S. Korea researchers have this month unveiled a new flexible imprintable Li-ion battery they have developed, which is the first of its its kind in the world.
Unlike conventional batteries that use liquefied electrolytes, the new flexible rechargeable battery uses nanomaterials that are applied to any given surface to create fluid-like polymer electrolytes. Watch the video after the jump to learn more about the flexible Li-ion battery project and see it in action.
The S.Korean Ministry of Education, Science and Technology explains: “Conventional lithium-ion batteries that use liquefied electrolytes had problems with safety as the film that separates electrolytes may melt under heat, in which case the positive and negative may come in contact, causing an explosion,” – “Because the new battery uses flexible but solid materials, and not liquids, it can be expected to show a much higher level of stability than conventional rechargeable batteries.”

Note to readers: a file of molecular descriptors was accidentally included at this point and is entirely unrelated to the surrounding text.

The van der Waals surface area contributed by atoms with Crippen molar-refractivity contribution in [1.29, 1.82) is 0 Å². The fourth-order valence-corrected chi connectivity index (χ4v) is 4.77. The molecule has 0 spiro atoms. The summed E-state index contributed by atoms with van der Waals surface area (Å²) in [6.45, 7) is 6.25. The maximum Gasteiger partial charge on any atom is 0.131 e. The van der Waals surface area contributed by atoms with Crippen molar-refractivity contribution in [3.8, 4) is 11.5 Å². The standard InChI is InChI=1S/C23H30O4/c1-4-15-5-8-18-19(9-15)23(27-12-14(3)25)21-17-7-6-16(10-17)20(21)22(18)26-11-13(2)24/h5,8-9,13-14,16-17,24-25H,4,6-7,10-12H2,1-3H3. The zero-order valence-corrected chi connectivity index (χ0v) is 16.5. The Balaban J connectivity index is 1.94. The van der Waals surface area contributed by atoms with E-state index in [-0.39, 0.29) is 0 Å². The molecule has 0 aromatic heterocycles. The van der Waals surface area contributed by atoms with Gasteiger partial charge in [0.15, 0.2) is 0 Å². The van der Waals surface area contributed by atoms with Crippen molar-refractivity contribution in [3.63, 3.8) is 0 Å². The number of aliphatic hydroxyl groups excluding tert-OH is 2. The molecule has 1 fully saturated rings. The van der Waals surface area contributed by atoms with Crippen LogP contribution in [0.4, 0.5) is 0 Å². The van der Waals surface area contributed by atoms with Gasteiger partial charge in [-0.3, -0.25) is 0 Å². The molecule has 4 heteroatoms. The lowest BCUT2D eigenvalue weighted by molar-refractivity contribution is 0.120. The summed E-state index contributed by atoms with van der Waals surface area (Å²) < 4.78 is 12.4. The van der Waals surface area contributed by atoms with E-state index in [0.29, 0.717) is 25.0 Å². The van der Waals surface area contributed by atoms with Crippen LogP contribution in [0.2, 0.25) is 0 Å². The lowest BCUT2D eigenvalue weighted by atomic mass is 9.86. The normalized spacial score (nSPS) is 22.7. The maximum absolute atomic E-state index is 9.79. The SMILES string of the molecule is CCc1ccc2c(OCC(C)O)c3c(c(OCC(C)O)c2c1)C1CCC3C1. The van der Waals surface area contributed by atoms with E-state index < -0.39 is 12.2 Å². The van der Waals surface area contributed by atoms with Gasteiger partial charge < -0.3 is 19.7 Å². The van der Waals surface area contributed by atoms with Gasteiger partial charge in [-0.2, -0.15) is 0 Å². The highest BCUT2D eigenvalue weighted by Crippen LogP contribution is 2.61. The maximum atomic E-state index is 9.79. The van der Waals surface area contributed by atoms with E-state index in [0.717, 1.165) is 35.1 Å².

The team of researchers is lead by Prof. Lee Sang-young of South Korea’s Ulsan National Institute of Science and Technology, and included nine others from various institutes, including Prof. John A. Rogers of the University of Illinois.
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